Tuesday, February 17, 2009

The hypnotic lure of Singapore cash

And you think, just because it's happening somewhere else, in someone else's backyard, it doesn't really matter. It's just going to come back and bite you in the butt one day.

Cambodia under the sandmen's spell
Since Singapore was banned from mining sand in Indonesia, the city-state – which surface area covers less than 650 km2 – is struggling to find the sand it needs for its gigantic land reclamation and construction projects. As a result, it turned to a much less discriminating country, where the buying cost of sand remains quite inexpensive, Cambodia. For the last year, the provinces of Koh Kong and Kandal have seen a heavy traffic of boats, which sometimes arrive in dozens to dredge the seabed or dig along the coasts to collect as much sand as possible and export it to Singapore...

Read the full article here.

Monday, February 16, 2009

Biking at Beaver Damn%@#$$%^#

Stomp was performing within driving distance, so A and I thought it might be a good idea to drive up to Raleigh to catch the show, and get a ride in the surrounding area pre-show. Sorta a belated V-day thingy, if you will. As he has already biked Crabtree and thought it to be okay, but not too great, we decided on Beaver Dam, which has trails of decent length, rated from beginner to intermediate. Plus it's free entry before March ($5/car otherwise).

We were worried that it might rain all week, but Sunday dawned nice and sunny, cold (5-12 degC) but clear. The Outer and Inner Loops we did for a warm-up went rather smoothly, and my knee wasn't protesting too much from the strain I picked up a couple of weeks ago. A hearty lunch later, and we were raring to tackle the South Loop, all 7.3miles of it. Fell while trying to cross a log on an uphill which was off-camber, but just dusted off and rode on. Partway through the South Loop, we came across the entrance to the Drop Zone, which sounded rather intriguing, and so we checked it out. It turned out to be a series of steep downhills and rooty dips. Walked through the first double drop but decided to attempt the next steep downhill for the heck of it. You kinda have to throw yourself and the bike off the top and land somewhere in the middle not to endo. Scary as heck but I survived! heh. Was getting into the whole 'just lean back and everything will roll by fine' routine when I came across a dip with a thick network of roots at the upper lip. As I came up and out of the dip, hit the roots straight on and the bike just stalled. Unfortunately, couldn't unclip in time, and fell sideways, getting a mouthful of leaves and twigs and bashing my knee against a stump as I did so. Yowza. Tears actually sprang out of my eyes. That was the end of all mashing uphill for the rest of the ride. Which turned out to be also unfortunate, as the rest of the trail consists of numerous strenuous, rooty climbs! Argh. To top things off, my seatpost decided to wear out on me this ride and caused my seat to tilt upwards constantly, so every time I had to lean forward to climb over obstacles, the nose of the saddle would hit sensitive nether regions. Took to standing over the saddle whenever we hit rooty, rocky areas (which was often). Just as I thought my back was going to give out and my head was 2 inches from the handlebars, the sound of cars! The end of the trail! Oh joy :).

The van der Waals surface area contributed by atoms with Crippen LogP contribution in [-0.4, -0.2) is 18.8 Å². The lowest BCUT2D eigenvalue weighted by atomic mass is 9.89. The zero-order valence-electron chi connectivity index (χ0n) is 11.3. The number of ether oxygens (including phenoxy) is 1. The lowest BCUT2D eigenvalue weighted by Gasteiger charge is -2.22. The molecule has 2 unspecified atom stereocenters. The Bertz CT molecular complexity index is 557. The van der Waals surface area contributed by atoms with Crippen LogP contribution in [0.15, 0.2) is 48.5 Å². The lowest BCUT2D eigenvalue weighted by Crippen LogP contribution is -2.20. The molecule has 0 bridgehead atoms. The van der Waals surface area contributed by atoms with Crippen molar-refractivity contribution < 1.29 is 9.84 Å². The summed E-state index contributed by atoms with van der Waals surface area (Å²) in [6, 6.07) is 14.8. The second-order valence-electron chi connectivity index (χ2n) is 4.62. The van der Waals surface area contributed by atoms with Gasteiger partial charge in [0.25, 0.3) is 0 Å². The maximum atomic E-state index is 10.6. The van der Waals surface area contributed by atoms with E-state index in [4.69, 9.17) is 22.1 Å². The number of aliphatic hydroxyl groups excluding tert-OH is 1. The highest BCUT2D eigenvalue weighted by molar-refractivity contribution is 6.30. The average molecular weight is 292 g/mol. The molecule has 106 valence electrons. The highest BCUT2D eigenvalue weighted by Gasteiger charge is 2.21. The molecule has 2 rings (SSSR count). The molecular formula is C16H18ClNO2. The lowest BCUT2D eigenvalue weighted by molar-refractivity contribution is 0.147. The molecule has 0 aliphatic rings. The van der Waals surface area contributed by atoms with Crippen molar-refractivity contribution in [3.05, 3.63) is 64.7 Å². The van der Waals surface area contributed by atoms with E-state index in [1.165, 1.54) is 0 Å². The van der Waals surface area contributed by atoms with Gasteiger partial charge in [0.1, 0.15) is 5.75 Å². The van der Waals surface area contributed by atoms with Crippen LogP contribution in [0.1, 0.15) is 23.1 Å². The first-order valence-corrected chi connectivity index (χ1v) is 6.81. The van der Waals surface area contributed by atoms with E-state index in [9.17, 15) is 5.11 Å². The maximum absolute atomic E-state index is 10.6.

A hot shower never felt so good that night...Would I do it again? Abso-f***ing-lutely!

Wednesday, February 04, 2009


Was searching for mollusc photos for my class powerpoint and came across this website on Etsy. Knitted invertebrates!! They are simply adorable!! The completed versions are really expensive but the patterns are pretty affordable. Anyone out there who knows how to knit??? Check them out!

OMG! A nudibranch!! With exposed gills!
This is one of my faves- an angler-fish! Heehee